When collated and viewed over a snap shot of time, the sentinel surveillance gives a good indicator of the trends of the epidemic whether its spread is on an upward curve or is it slowing down. For several years Indian experts have been pointing out that deriving absolute numbers of infections from this dataset was inaccurate and that it was “probably” leading to an erroneous estimation of the absolute numbers. But, in the wake of the very loud scare mongers, the sane voice of the home-grown conservatives was always drowned out. So much so that in 2006, when an Indian expert Lalit Dandona, now heading the George Institute of Public Health in Hyderabad, published what is now being labelled as “robust” data from Guntur district that exemplified this gross over-estimation. His study was derided and ridiculed even by the experts from the UNAIDS! In an earlier The Lancet publication, Jha and coauthors were the first to show that the AIDS epidemic was indeed slowing down in southern India. All efforts were made to discredit this work too. Both, pieces of research now stand vindicated.

Economic and Political Weekly July 28, 2007

When in 2005, the country embarked upon the third, five yearly exhaustive assessment exercise called the National Family Health Survey (NFHS-3), in its wisdom the ministry of health and family welfare decided to gather data on the prevalence of HIV/AIDS by carrying out an AIDS test as part of this mega analysis. The NFHS is by design a random statistical survey done in the community, and meant to provide signals of what is happening in the larger population, and because of this very nature it under-represents certain populations. In this nationwide exercise about one lakh people in the age group 1554 voluntarily undertook an AIDS test. This new data reveals that the prevalence of HIV/AIDS was 0.28 per cent, which means that merely about 280 HIV positive cases were actually detected by the surveyors. This when broken down further for the 28 states and seven union territories (no AIDS testing was done in Nagaland which resented the blood collection) results in an AIDS positivity which falls in single digits, not good enough to calibrate data, say experts. Meaningful results can only be interpreted when the number of positive cases are several thousand in number.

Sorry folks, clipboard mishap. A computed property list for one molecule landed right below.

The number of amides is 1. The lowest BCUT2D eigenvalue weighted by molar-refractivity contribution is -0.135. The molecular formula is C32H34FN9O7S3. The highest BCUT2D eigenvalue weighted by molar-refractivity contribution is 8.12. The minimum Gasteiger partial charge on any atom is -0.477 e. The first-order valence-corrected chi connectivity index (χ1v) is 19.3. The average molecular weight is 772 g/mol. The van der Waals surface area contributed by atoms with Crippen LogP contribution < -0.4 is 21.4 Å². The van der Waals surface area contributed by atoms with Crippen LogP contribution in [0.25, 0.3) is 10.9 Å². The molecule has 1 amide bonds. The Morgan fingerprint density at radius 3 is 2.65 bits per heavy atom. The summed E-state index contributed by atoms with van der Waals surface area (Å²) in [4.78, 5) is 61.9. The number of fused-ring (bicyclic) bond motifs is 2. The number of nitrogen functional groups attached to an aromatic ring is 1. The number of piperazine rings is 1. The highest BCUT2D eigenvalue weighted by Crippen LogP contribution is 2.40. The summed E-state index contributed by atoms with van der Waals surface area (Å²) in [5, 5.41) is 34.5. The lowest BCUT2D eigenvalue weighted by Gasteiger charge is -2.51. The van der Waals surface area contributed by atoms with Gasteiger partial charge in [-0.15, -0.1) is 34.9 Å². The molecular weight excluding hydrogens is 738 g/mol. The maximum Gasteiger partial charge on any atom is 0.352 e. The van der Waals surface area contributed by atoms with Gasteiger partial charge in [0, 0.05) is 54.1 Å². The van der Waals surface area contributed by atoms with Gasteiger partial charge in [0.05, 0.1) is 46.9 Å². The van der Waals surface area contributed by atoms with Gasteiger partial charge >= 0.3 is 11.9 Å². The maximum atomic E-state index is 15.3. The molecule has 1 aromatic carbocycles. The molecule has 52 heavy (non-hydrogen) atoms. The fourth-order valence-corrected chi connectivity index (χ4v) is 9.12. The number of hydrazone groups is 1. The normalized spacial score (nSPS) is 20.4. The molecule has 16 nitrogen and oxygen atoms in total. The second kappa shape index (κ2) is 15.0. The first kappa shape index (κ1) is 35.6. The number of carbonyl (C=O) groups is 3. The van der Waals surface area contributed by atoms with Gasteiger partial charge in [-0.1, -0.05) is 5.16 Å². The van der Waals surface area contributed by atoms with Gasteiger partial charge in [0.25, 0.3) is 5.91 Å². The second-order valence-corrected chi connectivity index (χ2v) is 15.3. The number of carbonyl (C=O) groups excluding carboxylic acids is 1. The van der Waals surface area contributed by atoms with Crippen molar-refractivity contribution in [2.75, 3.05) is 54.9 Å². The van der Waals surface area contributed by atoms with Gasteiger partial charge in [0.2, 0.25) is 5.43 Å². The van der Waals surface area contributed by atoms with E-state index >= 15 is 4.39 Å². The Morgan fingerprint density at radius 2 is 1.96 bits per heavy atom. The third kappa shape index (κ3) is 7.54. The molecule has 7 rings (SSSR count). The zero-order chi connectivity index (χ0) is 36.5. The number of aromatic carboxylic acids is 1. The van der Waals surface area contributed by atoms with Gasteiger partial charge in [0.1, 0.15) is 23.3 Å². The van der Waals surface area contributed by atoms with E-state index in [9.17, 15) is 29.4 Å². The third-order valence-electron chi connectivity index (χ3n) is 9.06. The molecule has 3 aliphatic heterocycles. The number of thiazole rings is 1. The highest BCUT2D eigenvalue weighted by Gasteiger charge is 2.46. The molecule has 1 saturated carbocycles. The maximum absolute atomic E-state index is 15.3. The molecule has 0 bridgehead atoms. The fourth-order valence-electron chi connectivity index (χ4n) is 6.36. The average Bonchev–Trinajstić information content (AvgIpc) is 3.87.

Jha feels the NFHS was actually “under powered” to correctly portray the true picture of the AIDS epidemic in India, he feels the sample size should have been at least four times higher. To once again bring in the UP election results scenario, in the same fashion as the pollsters underrepresented the dalit voter and got their predictions wrong, the NFHS is in a way under-representing the high risk groups, and hence, erring towards an underestimate.